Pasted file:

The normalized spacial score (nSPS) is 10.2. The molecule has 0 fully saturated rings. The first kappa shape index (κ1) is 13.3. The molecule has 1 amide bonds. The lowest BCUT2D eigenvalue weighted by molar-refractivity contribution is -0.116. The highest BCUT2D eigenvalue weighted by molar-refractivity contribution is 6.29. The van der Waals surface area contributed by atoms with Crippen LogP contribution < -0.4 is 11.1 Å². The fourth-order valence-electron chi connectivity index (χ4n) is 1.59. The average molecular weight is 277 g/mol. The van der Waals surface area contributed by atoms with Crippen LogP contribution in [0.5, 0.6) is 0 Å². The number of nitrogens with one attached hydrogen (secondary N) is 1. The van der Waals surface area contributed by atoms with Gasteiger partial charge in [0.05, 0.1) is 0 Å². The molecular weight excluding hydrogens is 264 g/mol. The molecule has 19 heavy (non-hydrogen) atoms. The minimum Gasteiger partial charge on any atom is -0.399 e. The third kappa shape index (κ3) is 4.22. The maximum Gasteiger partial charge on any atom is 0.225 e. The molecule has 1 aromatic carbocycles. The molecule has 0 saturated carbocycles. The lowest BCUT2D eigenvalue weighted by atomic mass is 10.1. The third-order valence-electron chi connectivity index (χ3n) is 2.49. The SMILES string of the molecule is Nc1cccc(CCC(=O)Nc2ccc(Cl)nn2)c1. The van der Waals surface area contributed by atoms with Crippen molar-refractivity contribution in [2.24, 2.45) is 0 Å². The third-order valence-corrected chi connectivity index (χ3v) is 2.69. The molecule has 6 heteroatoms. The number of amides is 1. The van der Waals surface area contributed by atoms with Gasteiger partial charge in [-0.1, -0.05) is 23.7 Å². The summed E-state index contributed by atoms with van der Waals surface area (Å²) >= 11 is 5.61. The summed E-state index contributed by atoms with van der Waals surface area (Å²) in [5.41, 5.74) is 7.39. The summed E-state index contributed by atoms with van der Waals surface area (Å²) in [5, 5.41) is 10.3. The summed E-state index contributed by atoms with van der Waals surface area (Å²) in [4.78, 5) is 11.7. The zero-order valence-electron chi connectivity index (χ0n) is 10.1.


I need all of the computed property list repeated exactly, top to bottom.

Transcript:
The normalized spacial score (nSPS) is 10.2. The molecule has 0 fully saturated rings. The first kappa shape index (κ1) is 13.3. The molecule has 1 amide bonds. The lowest BCUT2D eigenvalue weighted by molar-refractivity contribution is -0.116. The highest BCUT2D eigenvalue weighted by molar-refractivity contribution is 6.29. The van der Waals surface area contributed by atoms with Crippen LogP contribution < -0.4 is 11.1 Å². The fourth-order valence-electron chi connectivity index (χ4n) is 1.59. The average molecular weight is 277 g/mol. The van der Waals surface area contributed by atoms with Crippen LogP contribution in [0.5, 0.6) is 0 Å². The number of nitrogens with one attached hydrogen (secondary N) is 1. The van der Waals surface area contributed by atoms with Gasteiger partial charge in [0.05, 0.1) is 0 Å². The molecular weight excluding hydrogens is 264 g/mol. The molecule has 19 heavy (non-hydrogen) atoms. The minimum Gasteiger partial charge on any atom is -0.399 e. The third kappa shape index (κ3) is 4.22. The maximum Gasteiger partial charge on any atom is 0.225 e. The molecule has 1 aromatic carbocycles. The molecule has 0 saturated carbocycles. The lowest BCUT2D eigenvalue weighted by atomic mass is 10.1. The third-order valence-electron chi connectivity index (χ3n) is 2.49. The SMILES string of the molecule is Nc1cccc(CCC(=O)Nc2ccc(Cl)nn2)c1. The van der Waals surface area contributed by atoms with Crippen molar-refractivity contribution in [2.24, 2.45) is 0 Å². The third-order valence-corrected chi connectivity index (χ3v) is 2.69. The molecule has 6 heteroatoms. The number of amides is 1. The van der Waals surface area contributed by atoms with Gasteiger partial charge in [-0.1, -0.05) is 23.7 Å². The summed E-state index contributed by atoms with van der Waals surface area (Å²) >= 11 is 5.61. The summed E-state index contributed by atoms with van der Waals surface area (Å²) in [5.41, 5.74) is 7.39. The summed E-state index contributed by atoms with van der Waals surface area (Å²) in [5, 5.41) is 10.3. The summed E-state index contributed by atoms with van der Waals surface area (Å²) in [4.78, 5) is 11.7. The zero-order valence-electron chi connectivity index (χ0n) is 10.1.